Your brain is primed to reach false conclusions

Phase two of the study is when things got interesting. The experiment was repeated, except this time some patients simultaneously received two drugs — the ineffective one from phase one and a second drug that actually worked. This time, volunteers from both the high and low illusion groups were presented with 50 patients who’d received the two drugs and 50 who received no drugs. Patients in the drug group recovered 90 percent of the time, while the group that didn’t get meds continued to have a 70 percent recovery rate. Volunteers in the “high illusion” group were less likely than participants in the “low illusion” group to recognize the new drug’s effectiveness and instead attributed the benefits to the drug they’d already deemed effective. The prior belief in the first drug’s potency essentially blocked acquisition of the new information.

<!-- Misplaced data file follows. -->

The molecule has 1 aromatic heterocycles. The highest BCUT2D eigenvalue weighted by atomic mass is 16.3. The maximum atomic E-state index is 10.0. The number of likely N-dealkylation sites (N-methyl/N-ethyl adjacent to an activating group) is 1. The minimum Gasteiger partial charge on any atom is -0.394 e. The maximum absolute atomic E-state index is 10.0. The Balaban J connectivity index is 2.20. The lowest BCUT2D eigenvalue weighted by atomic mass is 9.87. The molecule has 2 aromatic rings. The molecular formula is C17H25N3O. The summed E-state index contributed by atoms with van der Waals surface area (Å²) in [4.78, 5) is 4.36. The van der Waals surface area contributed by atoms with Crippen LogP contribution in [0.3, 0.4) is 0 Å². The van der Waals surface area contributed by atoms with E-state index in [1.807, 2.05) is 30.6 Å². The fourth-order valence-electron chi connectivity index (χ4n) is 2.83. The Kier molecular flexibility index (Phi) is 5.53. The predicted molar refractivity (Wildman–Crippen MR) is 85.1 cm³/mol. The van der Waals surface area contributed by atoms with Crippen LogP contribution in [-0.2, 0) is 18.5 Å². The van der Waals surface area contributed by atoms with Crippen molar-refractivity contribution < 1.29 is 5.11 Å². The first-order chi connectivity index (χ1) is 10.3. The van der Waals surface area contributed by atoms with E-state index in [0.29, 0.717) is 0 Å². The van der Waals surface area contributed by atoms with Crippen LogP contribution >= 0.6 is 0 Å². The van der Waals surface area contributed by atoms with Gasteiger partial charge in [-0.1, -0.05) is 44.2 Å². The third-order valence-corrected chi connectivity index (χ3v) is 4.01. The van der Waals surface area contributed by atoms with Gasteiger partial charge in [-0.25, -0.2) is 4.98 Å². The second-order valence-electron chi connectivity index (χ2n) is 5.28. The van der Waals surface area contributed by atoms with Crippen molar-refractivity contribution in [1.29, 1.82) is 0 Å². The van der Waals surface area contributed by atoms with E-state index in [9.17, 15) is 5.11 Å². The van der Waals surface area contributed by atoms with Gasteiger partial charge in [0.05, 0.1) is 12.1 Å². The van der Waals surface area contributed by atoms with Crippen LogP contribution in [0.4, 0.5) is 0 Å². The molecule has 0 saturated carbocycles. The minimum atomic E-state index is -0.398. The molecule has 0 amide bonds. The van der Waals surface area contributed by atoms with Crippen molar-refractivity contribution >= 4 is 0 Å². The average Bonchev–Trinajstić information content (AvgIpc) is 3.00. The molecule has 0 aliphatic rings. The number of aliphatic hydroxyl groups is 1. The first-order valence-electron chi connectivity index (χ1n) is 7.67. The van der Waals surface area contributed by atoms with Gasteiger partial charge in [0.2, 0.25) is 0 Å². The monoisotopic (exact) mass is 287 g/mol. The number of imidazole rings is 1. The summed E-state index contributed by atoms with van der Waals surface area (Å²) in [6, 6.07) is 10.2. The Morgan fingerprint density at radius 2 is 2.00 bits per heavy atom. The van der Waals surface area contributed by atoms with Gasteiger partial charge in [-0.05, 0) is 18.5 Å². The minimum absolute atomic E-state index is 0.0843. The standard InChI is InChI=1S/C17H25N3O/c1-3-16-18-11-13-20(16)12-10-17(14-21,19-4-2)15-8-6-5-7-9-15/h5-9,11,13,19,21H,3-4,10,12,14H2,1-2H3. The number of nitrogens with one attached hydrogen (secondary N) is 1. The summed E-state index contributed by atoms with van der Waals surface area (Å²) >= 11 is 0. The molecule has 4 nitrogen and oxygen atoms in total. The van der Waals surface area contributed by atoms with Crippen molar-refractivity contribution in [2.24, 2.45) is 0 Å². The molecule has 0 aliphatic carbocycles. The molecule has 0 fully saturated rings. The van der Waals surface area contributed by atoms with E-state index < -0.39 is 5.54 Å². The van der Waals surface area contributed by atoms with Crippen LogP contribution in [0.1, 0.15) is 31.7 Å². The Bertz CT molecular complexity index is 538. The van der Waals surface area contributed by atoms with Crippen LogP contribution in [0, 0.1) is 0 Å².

“You have to be sure before you’ll destroy what you already know and substitute it with something new,” Matute told me.

This finding might seem like nothing more than an interesting psychological quirk if it didn’t make us so vulnerable to quackery. Many so-called “alternative” remedies exploit the illusion of causality, Matute said, by targeting conditions that naturally have high rates of spontaneous recovery, such as headaches, back pain and colds. Quack cures remain popular in part because they bestow a sense of empowerment on people who are feeling miserable, by giving them something to do while they wait for their problem to run its course.